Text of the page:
B. Eggs.

i. Egg deposition sites. The beginning of the breeding season is marked by a change in behavior of hellbenders, especially males. They leave their routine hiding places and move around the stream bottom, even during daylight, exploring cavities under flat rocks and crevices or holes in the bedrock (Smith, 1907). Eventually a male occupies a suitable site and may actively prepare a nest by moving gravel to create a saucer-shaped depression (Bishop, 1941b). Peterson (1988) also reported males using a hole in a mud-gravel bank for nesting. The males lie at the opening of their nests, frequently with their heads exposed, waiting for gravid females. Females may enter nest sites voluntarily or they may be forced into the cavity by the male. As soon as the female starts to deposit eggs, the male moves alongside or slightly above the female and sprays the eggs with snowy-white seminal fluid that may take the form of a cloudy mass or ropy chunks (Smith, 1907).

ii. Clutch size. A single female may deposit from 200 to > 400 eggs (Smith, 1907, 1912a; Bishop, 1941b, Nickerson and Mays, 1973a), but this may not represent all the eggs available for oviposition, as > 20% of a female’s compliment may be resorbed (Topping and Ingersol, 1981; Petranka, 1998). Males may accept several females into their nest cavity, so the total number of eggs in a single nest may be > 2,000 (Bishop, 1941b). Deposited eggs are often eaten by both males and females (Smith, 1907; Bishop, 1941b). The eggs are yellow, round, approximately 6 mm in diameter, and surrounded by two transparent envelopes. The inner envelope is attached as a solid rope from egg to egg resulting in long egg strings (Nickerson and Mays, 1973a). The eggs swell with water and eventually increase to 18 mm in diameter (Smith, 1912a). It may take > 2 d for a female to expel her eggs, at which time she either leaves the nest or is expelled by the male (Bishop, 1941b). Males usually remain in the nest cavity with the eggs, and both Smith (1907) and Bishop (1941b) witnessed episodes of active nest guarding by males. Bishop (1941b) also observed a brooding male swaying from side to side over the eggs, which may increase the oxygen supply to the eggs. The duration of this brooding period varies, but Smith (1907, 1912a,b) found males attending nests that contained embryos about 3 wk old.

Bishop (1941b) estimated the incubation period at 68–84 d for western New York and Pennsylvania. Peterson (1988) encountered hatchlings in the Niangua River, Missouri, that he believed to be no more than 45 d old. Temperature undoubtedly plays a major role in determining length of embryonic period. Smith (1912) provides the most comprehensive data on embryonic development and should be consulted for details.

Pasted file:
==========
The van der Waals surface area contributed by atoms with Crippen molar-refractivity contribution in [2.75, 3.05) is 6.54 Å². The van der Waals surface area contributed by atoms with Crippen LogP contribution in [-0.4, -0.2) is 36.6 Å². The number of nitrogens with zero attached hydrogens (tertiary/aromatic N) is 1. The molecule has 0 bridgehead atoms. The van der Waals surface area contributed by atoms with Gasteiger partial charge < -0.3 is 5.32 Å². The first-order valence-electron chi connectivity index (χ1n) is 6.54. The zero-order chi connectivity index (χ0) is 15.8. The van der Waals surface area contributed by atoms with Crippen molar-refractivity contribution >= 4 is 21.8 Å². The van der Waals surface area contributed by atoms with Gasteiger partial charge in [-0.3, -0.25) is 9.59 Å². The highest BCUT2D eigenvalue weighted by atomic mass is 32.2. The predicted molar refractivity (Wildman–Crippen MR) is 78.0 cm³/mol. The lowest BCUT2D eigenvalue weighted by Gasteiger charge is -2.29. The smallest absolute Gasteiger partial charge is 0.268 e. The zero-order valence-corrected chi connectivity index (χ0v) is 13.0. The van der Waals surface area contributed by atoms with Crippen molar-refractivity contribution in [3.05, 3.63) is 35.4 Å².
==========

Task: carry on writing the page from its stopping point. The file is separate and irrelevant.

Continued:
C. Larvae/Metamorphosis.

i. Larval stage. Newly hatched larvae are approximately 30 mm TL and are well pigmented dorsally and on the tail. The venter is unpigmented except for the yellow of the yolk sac. The mouth and eyes are conspicuous, the gills are short and flattened, the front limbs terminate in two lobes, and the hindlimbs are paddle-shaped and unlobed (Bishop, 1941b). Development is rapid, and hatchlings double their size during the first year (Bishop, 1941b). Larvae normally lose their external gills in the second summer after hatching, at 100–130 mm TL (Smith, 1907; Bishop, 1941b; Nickerson and Mays, 1973a).

ii. Larval requirements.

a. Food. The diet of larval hellbenders has not been studied but probably includes invertebrates.

b. Cover. Nickerson and Mays (1973a) reported that larval hellbenders utilize small stones and chert for cover. They also reported an anecdotal account of a larval hellbender taken from the interstices of a gravel bed in an area of subsurface percolation. The scarcity of records for larval hellbenders compared to adults supports this suggestion (Kern, 1986c; Petranka, 1998).

iii. Larval polymorphisms. None reported.

iv. Features of metamorphosis. The major morphological features of hellbender metamorphosis are the loss of the external gills and the attainment of adult color pattern.

v. Post-metamorphic migrations. None known.

vi. Neoteny. Not reported.

D. Juvenile Habitat. Same as for adults.

E. Adult Habitat. Adult hellbenders are found in fast-flowing streams containing abundant cover in the form of large flat rocks, bedrock shelves and crevices, and logs (Bishop, 1941b; Nickerson and Mays, 1973a).